• Building on recording and engineering skills developed in Year 1, this module will focus on the aesthetics of production from a range of genres, using the Visconti Studio live room and instrument collection. You will research and critically engage with 20th-century recording and production legacies by attempting to recreate configurations and set ups associated with 'signature' sounds of the past: Phil Spector, George Martin, Brian Wilson and Tony Visconti. You will record and produce music in a variety of styles using a mixture of analogue and digital techniques, and will learn how to master to 1/4 inch tape.

     
  • This is a core module for students on both Popular Music and Music Technology programmes and explores careers in music for the music graduate, allowing students to develop a comprehensive understanding of the business of music. The module includes a work placement of a minimum of 22 hours.

    You will study subjects including copyright law; contracts and legals; performing, publishing and synchronisation rights; publicity and social media; incomes streams for musicians including government, arts and crowd funding; publishing and the internet income; management, agents, promoters; live sound events and merchandising; self-assessment and tax; and the role of unions. The module will be delivered by both academic staff and a range of guest music industry professionals.

     
  • Choose two modules from the following:

    • This module will help you unlock the full creative potential of computers through the use of programming. The module will focus on open source programming languages. Using these versatile tools students will be able to craft their own sounds and original instruments, develop and implement their own musical-logic, and use controllers to synthesise and manipulate sounds.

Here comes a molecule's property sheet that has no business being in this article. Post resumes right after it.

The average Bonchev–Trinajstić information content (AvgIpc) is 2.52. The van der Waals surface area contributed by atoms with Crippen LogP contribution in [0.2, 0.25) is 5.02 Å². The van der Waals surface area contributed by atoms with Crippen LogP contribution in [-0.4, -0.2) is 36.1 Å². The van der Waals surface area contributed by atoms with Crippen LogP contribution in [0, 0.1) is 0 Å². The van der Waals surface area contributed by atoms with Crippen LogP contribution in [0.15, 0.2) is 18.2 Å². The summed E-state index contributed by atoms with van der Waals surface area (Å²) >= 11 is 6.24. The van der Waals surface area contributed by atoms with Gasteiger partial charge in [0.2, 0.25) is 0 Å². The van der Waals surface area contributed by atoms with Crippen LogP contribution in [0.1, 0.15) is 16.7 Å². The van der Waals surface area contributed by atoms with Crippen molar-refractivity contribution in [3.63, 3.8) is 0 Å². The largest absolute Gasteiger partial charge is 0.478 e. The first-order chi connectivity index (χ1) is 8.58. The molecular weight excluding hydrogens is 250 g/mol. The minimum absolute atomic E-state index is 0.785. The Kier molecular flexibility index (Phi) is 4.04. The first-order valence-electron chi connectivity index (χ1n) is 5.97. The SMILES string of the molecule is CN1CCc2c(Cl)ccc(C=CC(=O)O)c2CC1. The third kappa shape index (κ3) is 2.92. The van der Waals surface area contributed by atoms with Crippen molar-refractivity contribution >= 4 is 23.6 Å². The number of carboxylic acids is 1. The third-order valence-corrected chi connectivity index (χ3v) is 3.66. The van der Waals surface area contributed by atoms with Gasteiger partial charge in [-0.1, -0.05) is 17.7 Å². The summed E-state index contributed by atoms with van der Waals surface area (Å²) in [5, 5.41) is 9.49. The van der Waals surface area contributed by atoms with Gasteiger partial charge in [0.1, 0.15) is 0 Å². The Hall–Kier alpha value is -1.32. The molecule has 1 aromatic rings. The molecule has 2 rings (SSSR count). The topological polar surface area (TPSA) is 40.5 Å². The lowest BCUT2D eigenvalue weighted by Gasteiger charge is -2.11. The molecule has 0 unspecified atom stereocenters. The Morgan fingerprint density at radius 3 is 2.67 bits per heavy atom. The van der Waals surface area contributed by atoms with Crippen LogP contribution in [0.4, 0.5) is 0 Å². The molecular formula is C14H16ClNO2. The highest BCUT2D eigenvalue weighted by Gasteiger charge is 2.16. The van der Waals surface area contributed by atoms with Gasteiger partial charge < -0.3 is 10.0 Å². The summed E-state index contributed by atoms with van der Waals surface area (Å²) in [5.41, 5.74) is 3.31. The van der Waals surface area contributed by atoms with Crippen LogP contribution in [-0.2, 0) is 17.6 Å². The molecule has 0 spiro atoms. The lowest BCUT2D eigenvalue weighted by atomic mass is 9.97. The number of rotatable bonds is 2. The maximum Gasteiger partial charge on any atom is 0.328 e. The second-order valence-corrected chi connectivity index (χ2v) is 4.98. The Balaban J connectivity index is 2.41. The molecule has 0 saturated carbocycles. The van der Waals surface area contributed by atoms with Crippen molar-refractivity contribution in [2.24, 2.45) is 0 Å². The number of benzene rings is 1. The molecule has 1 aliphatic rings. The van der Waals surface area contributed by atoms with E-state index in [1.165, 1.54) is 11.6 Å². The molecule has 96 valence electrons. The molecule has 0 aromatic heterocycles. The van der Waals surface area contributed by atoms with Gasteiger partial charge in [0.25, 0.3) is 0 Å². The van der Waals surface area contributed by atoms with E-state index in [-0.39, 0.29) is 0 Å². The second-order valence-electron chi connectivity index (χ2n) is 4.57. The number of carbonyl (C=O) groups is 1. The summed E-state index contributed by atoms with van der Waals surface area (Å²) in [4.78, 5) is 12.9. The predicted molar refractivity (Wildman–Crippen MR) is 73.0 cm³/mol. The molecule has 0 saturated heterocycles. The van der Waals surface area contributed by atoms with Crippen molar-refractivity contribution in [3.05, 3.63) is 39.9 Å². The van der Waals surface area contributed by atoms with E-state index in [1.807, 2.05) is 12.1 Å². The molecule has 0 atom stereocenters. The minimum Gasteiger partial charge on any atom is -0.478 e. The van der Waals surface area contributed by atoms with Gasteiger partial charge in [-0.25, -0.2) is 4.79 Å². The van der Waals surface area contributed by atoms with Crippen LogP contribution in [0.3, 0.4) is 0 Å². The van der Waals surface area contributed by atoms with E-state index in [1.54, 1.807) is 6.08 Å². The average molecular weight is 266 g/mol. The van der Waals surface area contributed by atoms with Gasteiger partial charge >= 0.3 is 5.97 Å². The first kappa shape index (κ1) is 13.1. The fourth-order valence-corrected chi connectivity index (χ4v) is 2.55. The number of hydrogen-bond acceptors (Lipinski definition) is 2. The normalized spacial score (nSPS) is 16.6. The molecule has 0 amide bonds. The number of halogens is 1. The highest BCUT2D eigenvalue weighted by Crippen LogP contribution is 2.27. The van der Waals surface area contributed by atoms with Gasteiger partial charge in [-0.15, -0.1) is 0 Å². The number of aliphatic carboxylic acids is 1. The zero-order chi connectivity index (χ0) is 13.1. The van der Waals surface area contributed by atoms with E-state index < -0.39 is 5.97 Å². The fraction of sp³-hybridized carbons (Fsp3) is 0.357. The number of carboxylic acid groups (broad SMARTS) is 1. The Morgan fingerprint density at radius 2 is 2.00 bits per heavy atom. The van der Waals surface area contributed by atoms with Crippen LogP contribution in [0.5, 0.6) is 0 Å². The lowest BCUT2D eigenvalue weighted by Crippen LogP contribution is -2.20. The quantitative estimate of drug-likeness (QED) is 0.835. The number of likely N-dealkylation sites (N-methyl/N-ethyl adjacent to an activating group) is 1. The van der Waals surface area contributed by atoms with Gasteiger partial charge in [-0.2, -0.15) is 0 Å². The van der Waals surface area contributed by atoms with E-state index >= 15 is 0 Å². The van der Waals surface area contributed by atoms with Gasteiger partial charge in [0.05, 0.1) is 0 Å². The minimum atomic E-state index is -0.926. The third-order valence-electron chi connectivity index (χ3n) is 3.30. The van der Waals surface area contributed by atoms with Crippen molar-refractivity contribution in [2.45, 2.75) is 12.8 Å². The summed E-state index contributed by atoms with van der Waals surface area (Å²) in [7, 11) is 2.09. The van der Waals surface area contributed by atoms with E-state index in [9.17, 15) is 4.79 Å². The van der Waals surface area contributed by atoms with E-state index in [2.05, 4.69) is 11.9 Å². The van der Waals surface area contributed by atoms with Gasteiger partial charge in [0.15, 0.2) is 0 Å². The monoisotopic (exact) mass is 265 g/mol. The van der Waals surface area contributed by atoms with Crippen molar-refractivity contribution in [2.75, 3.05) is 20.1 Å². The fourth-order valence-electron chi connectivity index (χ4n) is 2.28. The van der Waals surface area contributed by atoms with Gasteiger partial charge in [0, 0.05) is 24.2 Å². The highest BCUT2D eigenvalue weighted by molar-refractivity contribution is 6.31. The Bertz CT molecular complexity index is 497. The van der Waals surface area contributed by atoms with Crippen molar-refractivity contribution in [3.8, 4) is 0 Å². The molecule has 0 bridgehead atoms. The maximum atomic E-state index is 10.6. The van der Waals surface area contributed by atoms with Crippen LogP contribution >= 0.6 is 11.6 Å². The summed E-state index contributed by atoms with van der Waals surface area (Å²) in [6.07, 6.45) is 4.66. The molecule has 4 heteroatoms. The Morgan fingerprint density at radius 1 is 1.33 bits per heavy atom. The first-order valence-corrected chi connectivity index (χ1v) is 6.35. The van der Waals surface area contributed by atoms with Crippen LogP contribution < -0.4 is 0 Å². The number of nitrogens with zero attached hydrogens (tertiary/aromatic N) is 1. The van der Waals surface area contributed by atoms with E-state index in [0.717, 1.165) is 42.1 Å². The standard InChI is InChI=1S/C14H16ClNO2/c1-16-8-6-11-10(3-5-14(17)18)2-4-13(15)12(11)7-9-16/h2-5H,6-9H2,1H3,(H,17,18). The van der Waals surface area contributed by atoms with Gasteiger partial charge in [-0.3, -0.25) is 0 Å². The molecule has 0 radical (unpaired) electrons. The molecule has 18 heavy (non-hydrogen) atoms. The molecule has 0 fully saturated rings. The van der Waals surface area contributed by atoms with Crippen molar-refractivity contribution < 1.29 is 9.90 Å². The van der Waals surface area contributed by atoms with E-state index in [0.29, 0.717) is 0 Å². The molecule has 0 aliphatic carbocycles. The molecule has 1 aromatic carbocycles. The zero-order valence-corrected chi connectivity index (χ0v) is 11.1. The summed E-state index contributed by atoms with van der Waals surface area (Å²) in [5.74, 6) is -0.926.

Indicative content: MIDI, sequencing, granulation, spectral processing, machine listening and interactive electronics.

       
    • This module is for students who are interested in how technology applications and interfaces can enable innovative music performance. From performing with laptops, interfaces, rigs, triggers and turntables to live effects manipulation, electronics and video, this module will encourage diversity through a range of performance and collaborative practice.

      Students will examine case studies and a range of historical and contemporary performance practices. Music Technology students will work alongside and collaborate with Popular Music students on the sister module 'Performing Music 2', and will have the additional opportunity to develop foundational skills in 'front of house' and monitor mixing.